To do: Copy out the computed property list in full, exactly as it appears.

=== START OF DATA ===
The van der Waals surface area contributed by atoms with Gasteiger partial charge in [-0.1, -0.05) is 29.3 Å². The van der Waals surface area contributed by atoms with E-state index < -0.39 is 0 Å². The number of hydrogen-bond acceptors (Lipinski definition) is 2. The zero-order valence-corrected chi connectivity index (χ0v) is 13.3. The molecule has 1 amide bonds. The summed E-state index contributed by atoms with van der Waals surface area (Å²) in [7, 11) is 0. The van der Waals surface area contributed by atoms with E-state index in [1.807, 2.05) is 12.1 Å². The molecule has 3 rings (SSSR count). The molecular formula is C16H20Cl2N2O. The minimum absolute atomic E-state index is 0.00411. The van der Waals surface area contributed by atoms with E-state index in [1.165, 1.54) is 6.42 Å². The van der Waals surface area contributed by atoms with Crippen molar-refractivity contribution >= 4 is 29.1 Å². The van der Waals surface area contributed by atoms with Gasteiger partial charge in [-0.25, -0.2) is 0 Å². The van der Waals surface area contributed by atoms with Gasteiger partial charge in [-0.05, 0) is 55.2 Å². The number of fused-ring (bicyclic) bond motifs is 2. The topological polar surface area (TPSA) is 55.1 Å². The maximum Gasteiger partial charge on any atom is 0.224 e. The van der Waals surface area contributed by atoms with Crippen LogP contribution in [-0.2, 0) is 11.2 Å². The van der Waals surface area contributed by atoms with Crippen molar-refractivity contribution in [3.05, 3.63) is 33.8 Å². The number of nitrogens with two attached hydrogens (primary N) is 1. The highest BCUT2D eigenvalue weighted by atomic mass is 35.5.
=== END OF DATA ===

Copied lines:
The van der Waals surface area contributed by atoms with Gasteiger partial charge in [-0.1, -0.05) is 29.3 Å². The van der Waals surface area contributed by atoms with E-state index < -0.39 is 0 Å². The number of hydrogen-bond acceptors (Lipinski definition) is 2. The zero-order valence-corrected chi connectivity index (χ0v) is 13.3. The molecule has 1 amide bonds. The summed E-state index contributed by atoms with van der Waals surface area (Å²) in [7, 11) is 0. The van der Waals surface area contributed by atoms with E-state index in [1.807, 2.05) is 12.1 Å². The molecule has 3 rings (SSSR count). The molecular formula is C16H20Cl2N2O. The minimum absolute atomic E-state index is 0.00411. The van der Waals surface area contributed by atoms with E-state index in [1.165, 1.54) is 6.42 Å². The van der Waals surface area contributed by atoms with Crippen molar-refractivity contribution >= 4 is 29.1 Å². The van der Waals surface area contributed by atoms with Gasteiger partial charge in [-0.25, -0.2) is 0 Å². The van der Waals surface area contributed by atoms with Gasteiger partial charge in [-0.05, 0) is 55.2 Å². The number of fused-ring (bicyclic) bond motifs is 2. The topological polar surface area (TPSA) is 55.1 Å². The maximum Gasteiger partial charge on any atom is 0.224 e. The van der Waals surface area contributed by atoms with Crippen LogP contribution in [-0.2, 0) is 11.2 Å². The van der Waals surface area contributed by atoms with Crippen molar-refractivity contribution in [3.05, 3.63) is 33.8 Å². The number of nitrogens with two attached hydrogens (primary N) is 1. The highest BCUT2D eigenvalue weighted by atomic mass is 35.5.